Asked by NBC’s Chuck Todd why he wasn’t pursuing a backup plan in case there’s no debt-limit agreement, he replied: “We are not a deadbeat nation. And so there’s a very simple solution to this: Congress authorizes us to pay our bills.”
CBS’ Major Garrett, reminding Obama that as a senator he voted against a debt-limit increase, asked if he would accept a short-term increase. “We just had an entire campaign about it,” the president replied. “And by the way, the American people agreed with me.”
Obama’s antipathy toward his Republican opponents took a more personal tone when Calmes, the final questioner, asked about his reluctance to socialize.
“When I’m over here at the congressional picnic, and folks are coming up and taking pictures with their family, I promise you, Michelle and I are very nice to them,” Obama said. “But it doesn’t prevent them from going onto the floor of the House and, you know, blasting me for being a big-spending socialist.” Playing golf with House Speaker John Boehner “didn’t get a deal done,” he pointed out.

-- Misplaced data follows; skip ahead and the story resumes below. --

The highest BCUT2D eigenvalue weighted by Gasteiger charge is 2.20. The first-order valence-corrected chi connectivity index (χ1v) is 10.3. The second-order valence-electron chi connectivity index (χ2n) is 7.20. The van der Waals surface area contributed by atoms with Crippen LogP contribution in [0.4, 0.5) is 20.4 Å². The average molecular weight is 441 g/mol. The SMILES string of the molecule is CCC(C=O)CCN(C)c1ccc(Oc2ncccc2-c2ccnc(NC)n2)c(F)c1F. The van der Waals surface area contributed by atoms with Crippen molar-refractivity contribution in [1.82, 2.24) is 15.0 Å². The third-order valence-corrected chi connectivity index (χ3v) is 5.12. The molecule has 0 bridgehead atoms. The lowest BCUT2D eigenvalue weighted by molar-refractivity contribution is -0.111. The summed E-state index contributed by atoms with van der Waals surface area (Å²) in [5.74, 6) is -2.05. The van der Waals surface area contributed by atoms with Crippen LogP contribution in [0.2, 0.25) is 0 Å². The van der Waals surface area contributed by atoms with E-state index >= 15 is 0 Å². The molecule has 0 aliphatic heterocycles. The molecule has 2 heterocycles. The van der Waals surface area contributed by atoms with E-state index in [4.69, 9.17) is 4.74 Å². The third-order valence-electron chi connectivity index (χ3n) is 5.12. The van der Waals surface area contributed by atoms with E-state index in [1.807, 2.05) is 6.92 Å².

Given the tendency by conservative media “to demonize me,” Obama said, socializing with the president might lead to “a challenge from somebody in a primary.” The only way to change lawmakers’ behavior, he said, is for voters to “reject” the partisans who don’t compromise. “And that will be true whether I’m the life of the party or a stick in the mud,” he said.
From the affable president, this must pass for friendly advice.